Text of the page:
Revenue to fund the Mississippi Department of Transportation from the 18.4-cent per gallon motor fuel tax grew nearly 40% between 1989 and 2019.
During a similar time, sales tax revenue grew by about 156% and personal income tax revenue increased a whopping 365%.
Revenue from the sales tax and personal income tax provide about 70% of the state’s share of funding for education, public health and many other areas of state government. But that revenue does not go for state transportation needs. The gas/diesel tax provides more than half of state funding for the Department of Transportation.
The fact that gas tax revenue is growing at a relatively slow rate compared to the income tax and sales tax is an example of why various groups — ranging from the Mississippi Economic Council to the Legislature’s own oversight committee — have argued that additional funds are needed to aid with the maintenance and construction on state highways. The motor fuel tax simply is not growing fast enough to keep up with inflation.
In August 2018 state leaders — then-Gov. Phil Bryant, House Speaker Philip Gunn and then-Lt. Gov. Tate Reeves, who is now governor — gave themselves a collective pat on the back for enacting a lottery in a special session and dedicating the first $80 million of that revenue annually for work on state highways. They viewed the lottery as a way to avoid raising the gasoline tax.
While studies by the MEC and others indicated an additional $300 million per year was needed to address state highway needs, everyone conceded the lottery revenue was better than nothing.
But if Lt. Gov. Delbert Hosemann and his Senate colleagues get their way, the state will essentially be back at near nothing in terms of new revenue for Mississippi’s highways.
The Senate, with Hosemann’s support, has voted to transfer those lottery funds from the state highway system to the road and bridge needs of local governments.
In the 2018 special session, the much-ballyhooed agreement was that the lottery revenue would go toward the state system and a transfer of use tax funds from education, law enforcement and other state needs would go to local governments for transportation needs. The lottery funds going to the state system would be capped at $80 million annually, while it was anticipated the use tax funds would generate about $120 annually for local roads and bridges. And that would be a growing source of revenue for local governments, as the use tax — a tax on internet purchases — continues to grow.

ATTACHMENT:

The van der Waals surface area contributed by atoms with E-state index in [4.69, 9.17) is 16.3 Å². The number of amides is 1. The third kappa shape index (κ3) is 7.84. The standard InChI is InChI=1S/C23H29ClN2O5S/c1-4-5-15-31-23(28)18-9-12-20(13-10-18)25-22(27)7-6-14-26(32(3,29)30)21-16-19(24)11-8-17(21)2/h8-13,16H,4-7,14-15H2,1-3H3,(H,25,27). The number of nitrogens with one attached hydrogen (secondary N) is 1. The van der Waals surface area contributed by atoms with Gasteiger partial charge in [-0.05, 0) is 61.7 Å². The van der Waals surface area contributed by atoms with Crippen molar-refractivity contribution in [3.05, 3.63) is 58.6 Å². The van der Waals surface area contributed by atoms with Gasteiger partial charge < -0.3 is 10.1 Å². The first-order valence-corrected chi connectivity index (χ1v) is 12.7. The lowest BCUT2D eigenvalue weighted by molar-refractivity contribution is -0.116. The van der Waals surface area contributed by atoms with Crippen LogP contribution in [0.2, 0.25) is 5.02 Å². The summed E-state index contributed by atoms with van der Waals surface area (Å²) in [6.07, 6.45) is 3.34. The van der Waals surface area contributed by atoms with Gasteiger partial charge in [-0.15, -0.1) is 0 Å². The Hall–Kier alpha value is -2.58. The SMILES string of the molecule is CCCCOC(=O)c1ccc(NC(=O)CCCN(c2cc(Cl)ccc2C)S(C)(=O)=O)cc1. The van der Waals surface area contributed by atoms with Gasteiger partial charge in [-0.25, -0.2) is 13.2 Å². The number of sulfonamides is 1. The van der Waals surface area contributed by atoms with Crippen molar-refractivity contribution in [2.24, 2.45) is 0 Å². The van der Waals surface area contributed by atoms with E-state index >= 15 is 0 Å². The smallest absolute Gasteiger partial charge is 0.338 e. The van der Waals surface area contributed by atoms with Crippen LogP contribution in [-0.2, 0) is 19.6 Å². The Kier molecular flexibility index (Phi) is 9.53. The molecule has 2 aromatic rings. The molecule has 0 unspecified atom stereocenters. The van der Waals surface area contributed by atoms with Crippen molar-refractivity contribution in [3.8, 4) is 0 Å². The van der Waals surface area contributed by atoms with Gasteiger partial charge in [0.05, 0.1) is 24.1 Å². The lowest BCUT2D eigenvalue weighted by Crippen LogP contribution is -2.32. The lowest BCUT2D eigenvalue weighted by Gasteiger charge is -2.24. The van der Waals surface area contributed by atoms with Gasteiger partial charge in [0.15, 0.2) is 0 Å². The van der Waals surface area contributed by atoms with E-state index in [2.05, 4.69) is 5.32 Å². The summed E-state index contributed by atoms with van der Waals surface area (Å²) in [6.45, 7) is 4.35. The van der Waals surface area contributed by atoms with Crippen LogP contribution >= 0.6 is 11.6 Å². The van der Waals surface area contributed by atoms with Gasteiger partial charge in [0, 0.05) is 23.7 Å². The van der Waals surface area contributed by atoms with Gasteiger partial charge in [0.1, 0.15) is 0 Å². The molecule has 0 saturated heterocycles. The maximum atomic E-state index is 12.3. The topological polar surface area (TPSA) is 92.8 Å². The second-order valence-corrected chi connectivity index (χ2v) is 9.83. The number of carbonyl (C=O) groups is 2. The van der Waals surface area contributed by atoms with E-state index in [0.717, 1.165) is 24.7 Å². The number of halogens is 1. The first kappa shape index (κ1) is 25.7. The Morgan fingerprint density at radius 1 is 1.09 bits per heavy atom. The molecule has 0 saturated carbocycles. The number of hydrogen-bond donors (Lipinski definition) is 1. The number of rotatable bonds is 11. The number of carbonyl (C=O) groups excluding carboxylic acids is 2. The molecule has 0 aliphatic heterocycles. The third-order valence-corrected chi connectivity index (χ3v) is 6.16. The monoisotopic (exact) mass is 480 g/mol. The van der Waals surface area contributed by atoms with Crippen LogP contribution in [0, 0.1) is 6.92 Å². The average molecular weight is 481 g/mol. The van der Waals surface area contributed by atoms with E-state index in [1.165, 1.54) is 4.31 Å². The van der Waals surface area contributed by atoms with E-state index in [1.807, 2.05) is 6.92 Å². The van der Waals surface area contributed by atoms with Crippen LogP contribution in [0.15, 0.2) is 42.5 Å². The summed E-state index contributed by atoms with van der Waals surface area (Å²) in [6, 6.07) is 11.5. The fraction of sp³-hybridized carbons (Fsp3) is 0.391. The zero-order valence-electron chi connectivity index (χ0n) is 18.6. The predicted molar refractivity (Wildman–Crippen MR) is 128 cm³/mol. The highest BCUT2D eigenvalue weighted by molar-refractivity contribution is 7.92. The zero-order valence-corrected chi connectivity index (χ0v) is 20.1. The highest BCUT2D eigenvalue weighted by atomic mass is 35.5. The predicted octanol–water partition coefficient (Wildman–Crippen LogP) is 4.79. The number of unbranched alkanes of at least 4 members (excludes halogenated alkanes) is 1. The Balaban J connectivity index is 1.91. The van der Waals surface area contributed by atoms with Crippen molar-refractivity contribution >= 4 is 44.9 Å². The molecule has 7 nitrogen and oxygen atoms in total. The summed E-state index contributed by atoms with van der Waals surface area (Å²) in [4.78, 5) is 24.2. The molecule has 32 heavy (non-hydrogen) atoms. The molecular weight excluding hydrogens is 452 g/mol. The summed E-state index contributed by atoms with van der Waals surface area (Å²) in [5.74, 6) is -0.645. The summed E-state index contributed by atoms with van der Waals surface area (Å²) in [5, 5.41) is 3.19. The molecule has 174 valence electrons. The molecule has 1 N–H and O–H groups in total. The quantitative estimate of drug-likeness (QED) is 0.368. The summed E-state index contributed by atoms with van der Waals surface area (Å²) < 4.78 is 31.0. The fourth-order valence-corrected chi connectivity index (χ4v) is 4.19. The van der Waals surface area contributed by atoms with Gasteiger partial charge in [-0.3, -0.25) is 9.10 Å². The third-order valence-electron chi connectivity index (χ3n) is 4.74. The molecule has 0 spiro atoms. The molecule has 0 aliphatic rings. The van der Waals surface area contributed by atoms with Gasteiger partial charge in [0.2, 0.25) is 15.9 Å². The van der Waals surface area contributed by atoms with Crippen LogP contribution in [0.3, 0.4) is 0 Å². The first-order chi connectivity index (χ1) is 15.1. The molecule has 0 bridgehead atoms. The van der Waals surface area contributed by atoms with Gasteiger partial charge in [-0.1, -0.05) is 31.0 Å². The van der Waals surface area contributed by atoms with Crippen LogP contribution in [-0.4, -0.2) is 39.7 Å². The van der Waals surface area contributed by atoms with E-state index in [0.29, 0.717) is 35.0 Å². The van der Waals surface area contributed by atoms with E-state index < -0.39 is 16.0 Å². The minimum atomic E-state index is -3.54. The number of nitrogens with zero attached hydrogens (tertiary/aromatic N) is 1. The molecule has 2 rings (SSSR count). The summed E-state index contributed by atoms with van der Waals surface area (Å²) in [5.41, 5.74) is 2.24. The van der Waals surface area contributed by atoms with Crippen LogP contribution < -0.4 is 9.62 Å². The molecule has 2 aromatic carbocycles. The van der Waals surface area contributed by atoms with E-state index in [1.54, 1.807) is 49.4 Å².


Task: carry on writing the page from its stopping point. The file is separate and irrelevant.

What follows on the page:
Earlier this session on a bizarre night when the Senate was in session past midnight, members by a 40-10 margin rejected the bill that transferred the lottery funds from the state system to local roads and bridges. But, as is often the case in the Mississippi Legislature, seldom is an issue actually dead. Senate leaders that night took up a more comprehensive transportation bill that included the same language to transfer the funds.
The bill also increased the weight limits for large trucks carrying agriculture products and other goods and transferred the Department of Transportation law enforcement officers to Public Safety.
Senate Appropriations Chairs Briggs Hopson, R-Vicksburg, offered what he thought was “a no brainer amendment” to remove the lottery revenue from the bill.
“We already voted this down once,” Hospon reasoned. But lo and behold, the Senate changed its mind, rejecting Hopson’s amendment and transferring the lottery revenue to local roads and bridges.
In the House, Transportation Committee Chair Charles Busby, R-Pascagoula, said he opposes the Senate plan to transfer the lottery revenue.
Busby said he feared in the August 2018 special session the lottery revenue for state roads and bridges “was a vulnerable revenue stream. People would be reaching out for it often. This is a demonstration of that. Just as I feared.”
Hosemann said the money is needed on the local level to fix bridges that will be impacted by the proposed increase in the weight limits. He said the increase in the weight limits on Mississippi’s often decrepit roads and bridges is needed to ensure the state’s farmers and others are competitive with counterparts in surrounding states. Busby pointed out that about 137 bridges on the state system will have to be posted to prevent the heavier traffic on them if the Senate weight limit increase is passed.
Without the lottery revenue, there will be less money to fix those state bridges that would be impacted by heavier weight limits. The only other revenue dedicated to the state system in the August 2018 special session is expected to generate about $20 million annually.
Fight over the lottery revenue, pitting state roads and bridges against local roads and bridges, will play out during the final days of the legislative session.